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Tuesday, May 24, 2016

Storm shelters, traffic issues Monett School Board looks at building plans

Friday, November 30, 2012

The Monett R-1 Board of Education looked at plans for adding storm shelters and solving traffic issues at Monett Middle School during the November meeting.

Superintendent Brad Hanson said plans for the safe rooms, largely funded by grant money from the Federal Emergency Management Agency (FEMA), were discussed. The shelter planned to serve the students at Monett High School and the Scott Regional Technology Center is planned to hold 1,536 people. The shelter beside the E.E. Camp gym at the middle school for grades 5 to 8 is being designed to hold 1,731 people.

After school hours, Hanson said the shelters will be available to the public in case of emergencies.

The safe room at the high school will also serve as a new performing arts center. The function of the shelter by the middle school was still open. Hanson reported he and principals Dr. Jay Apostol and Peg Bryan helped develop five options which were presented to board members.

Following a review of pros and cons on each option, the board chose the approach offering the most options. Making the shelter double as a multi-purpose building would enable it to become the new cafeteria and assembly area.

"With this approach, we could consider adding classrooms in the current cafeteria, or in the old auditorium of the middle school on the west side of Ninth Street," Hanson said, "if we can afford it."

Pam Haldiman, the architect with Sapp Design Associates who headed the renovation at Monett Elementary School, planned to take the ideas and shape a design for the board's consideration. Drawings will be submitted to FEMA for approval.

Board members discussed ways to solve the traffic problem at the middle school as part of building the FEMA shelter. Hanson talked to City Administrator Dennis Pyle and has asked the city to consider a major alteration: closing Ninth Street between Scott and Cleveland during the school day.

"There is no better way to ensure the safety of kids," Hanson said. "We would have a moveable gate that would swing open and shut. We'd close it from 7:30 a.m. to 4 p.m. The rest of the time the street would be open to two-way traffic.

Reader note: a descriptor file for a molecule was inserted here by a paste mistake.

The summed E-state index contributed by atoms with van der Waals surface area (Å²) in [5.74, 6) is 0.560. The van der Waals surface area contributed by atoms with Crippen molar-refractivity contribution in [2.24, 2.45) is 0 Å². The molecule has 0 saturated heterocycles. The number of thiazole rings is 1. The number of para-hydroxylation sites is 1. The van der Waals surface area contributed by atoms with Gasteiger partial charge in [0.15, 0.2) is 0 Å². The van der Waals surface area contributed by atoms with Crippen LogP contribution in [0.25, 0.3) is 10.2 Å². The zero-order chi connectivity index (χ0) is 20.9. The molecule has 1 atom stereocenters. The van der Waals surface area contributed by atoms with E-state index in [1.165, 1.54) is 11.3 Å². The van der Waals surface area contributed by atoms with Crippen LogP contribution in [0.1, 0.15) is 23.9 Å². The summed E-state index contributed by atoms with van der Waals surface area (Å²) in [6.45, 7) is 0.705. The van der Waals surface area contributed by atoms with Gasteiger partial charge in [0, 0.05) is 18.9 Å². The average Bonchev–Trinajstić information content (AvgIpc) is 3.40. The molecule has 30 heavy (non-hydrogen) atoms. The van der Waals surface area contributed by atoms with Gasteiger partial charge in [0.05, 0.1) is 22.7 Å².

"It would have to be a city decision," Hanson said. "I let the board know we had been talking. They all felt good about the idea, if it is possible."

Discussions are continuing about adding more parking around the middle school and where pick-up and drop-off would move if Ninth Street was closed. Hanson said the board is continuing to look at options.

Board members also discussed building a storage facility east of the high school football and band practice field, west of Scott Tech. A new metal building with a stick frame would provide storage space for the band and for blocking dummies. Material is currently stored in a van parked on the grounds and in the high school's old ag building on the west end of the campus.

The board asked the construction technology class at Scott Tech to build the storage structure over the next few months. In addition, the City of Monett asked to have the construction technology class build a new clubhouse for the Windmill Ridge Golf Course.

The city provided a design for the building. Board members agreed to make the clubhouse the class's next big project.

Hanson received permission from the board to have a structural evaluation made on both buildings on the middle school campus, built in the early 1970s, and Central Park Elementary.

A contract was awarded for demolishing the house recently purchased by the district at 618 Ninth Street. Olen Morris Ditching received the contract as one of two bidders for $8,105.

The sale of surplus property was approved, including three items from the house.

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